Barber is one of a growing number of sensory biologists who fear that humans are polluting the world with too much light, to the detriment of other species. Even here, in the middle of a national park, light from human technology intrudes upon the darkness. It spews forth from the headlights of passing vehicles, from the fluorescent bulbs of the visitor center, and from the lampposts encircling the parked cars. “The parking lot is lit up like a Walmart because no one thought about the implications for wildlife,” Barber says.

Many flying insects are fatally attracted to streetlights, mistaking them for celestial lights and hovering below them until they succumb to exhaustion. Some bats exploit their confusion, feasting on the disoriented swarms. Other, slower-moving species, including the little brown bats that Barber tagged, stay clear of the light, perhaps because it makes them easier prey for owls. Lights reshape animal communities, drawing some in and pushing others away, with consequences that are hard to predict.

To determine the effect of light on the bats of Grand Teton, Barber persuaded the National Park Service to let him try an unusual experiment. In 2019, he refitted all 32 streetlights in the Colter Bay parking lot with special bulbs that can change color. They can produce either white light, which strongly affects the behavior of insects and bats, or red light, which doesn’t seem to. Every few days during my visit, Barber’s team flips their color. Funnel-shaped traps hanging below the lamps collect the gathering insects, while radio transponders pick up the signals from the tagged bats. These data should reveal how normal white lights affect the local animals, and whether red lights can help rewild the night sky.

Cole gives me a little demonstration by flipping the lights to red. At first, the parking lot looks disquietingly infernal, as if we have stepped into a horror movie. But as my eyes adjust, the red hues feel less dramatic and become almost pleasant. It is amazing how much we can still see. The cars and the surrounding foliage are all visible. I look up and notice that fewer insects seem to be gathered beneath the lamps. I look up even farther and see the stripe of the Milky Way cutting across the sky. It’s an achingly beautiful sight, one I have never seen before in the Northern Hemisphere.

Every animal is enclosed within its own sensory bubble, perceiving but a tiny sliver of an immense world. There is a wonderful word for this sensory bubble—Umwelt. It was defined and popularized by the Baltic German zoologist Jakob von Uexküll in 1909. Umwelt comes from the German word for “environment,” but Uexküll didn’t use it to refer to an animal’s surroundings. Instead, an Umwelt is specifically the part of those surroundings that an animal can sense and experience—its perceptual world. A tick, questing for mammalian blood, cares about body heat, the touch of hair, and the odor of butyric acid that emanates from skin. It doesn’t care about other stimuli, and probably doesn’t know that they exist. Every Umwelt is limited; it just doesn’t feel that way. Each one feels all-encompassing to those who experience it. Our Umwelt is all we know, and so we easily mistake it for all there is to know. This is an illusion that every creature shares.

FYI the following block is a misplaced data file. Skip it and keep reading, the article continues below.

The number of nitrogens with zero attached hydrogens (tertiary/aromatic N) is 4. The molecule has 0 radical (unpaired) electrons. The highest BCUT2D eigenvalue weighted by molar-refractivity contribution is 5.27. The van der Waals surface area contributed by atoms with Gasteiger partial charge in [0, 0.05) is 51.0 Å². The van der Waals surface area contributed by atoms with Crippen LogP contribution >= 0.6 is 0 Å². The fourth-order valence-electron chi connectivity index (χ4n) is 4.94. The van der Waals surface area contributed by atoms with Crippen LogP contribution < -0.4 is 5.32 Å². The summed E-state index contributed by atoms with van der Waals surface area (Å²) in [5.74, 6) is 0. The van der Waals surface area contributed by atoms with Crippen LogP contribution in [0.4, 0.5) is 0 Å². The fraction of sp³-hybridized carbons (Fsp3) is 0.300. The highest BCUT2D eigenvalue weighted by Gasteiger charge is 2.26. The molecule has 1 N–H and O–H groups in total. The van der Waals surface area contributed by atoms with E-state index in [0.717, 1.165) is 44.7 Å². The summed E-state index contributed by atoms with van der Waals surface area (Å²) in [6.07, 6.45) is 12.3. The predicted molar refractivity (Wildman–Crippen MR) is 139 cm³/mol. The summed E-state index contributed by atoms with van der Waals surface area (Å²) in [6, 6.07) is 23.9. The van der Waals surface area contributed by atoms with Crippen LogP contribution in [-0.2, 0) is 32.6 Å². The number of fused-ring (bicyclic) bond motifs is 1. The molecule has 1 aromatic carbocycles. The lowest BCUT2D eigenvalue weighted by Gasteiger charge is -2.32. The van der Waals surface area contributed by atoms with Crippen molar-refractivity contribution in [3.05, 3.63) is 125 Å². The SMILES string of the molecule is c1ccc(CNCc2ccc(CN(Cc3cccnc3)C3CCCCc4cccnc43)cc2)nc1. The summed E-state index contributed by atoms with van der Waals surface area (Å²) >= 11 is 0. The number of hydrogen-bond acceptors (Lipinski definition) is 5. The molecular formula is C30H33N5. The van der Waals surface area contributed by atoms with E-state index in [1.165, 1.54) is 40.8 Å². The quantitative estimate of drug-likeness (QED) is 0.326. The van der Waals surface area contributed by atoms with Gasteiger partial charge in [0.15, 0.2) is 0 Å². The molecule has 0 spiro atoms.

Humans, however, possess the unique capacity to appreciate the Umwelten of other species, and through centuries of effort, we have learned much about those sensory worlds. But in the time it took us to accumulate that knowledge, we have radically remolded those worlds. Much of the devastation that we have wrought is by now familiar. We have changed the climate and acidified the oceans. We have shuffled wildlife across continents, replacing indigenous species with invasive ones. We have instigated what some scientists have called an era of “biological annihilation,” comparable to the five great mass-extinction events of prehistory. But we have also filled the silence with noise and the night with light. This often ignored phenomenon is called sensory pollution—human-made stimuli that interfere with the senses of other species. By barraging different animals with stimuli of our own making, we have forced them to live in our Umwelt. We have distracted them from what they actually need to sense, drowned out the cues they depend upon, and lured them into sensory traps. All of this is capable of doing catastrophic damage.

2 black and white photos: a close-up view of a sea turtle's head; a titmouse with head bowed and paws over eyes
A sea turtle’s hatchlings can be diverted away from the sea by artificial lights. For mice, human-made noise
can mask the sounds of predators. (Shayan Asgharnia for The Atlantic)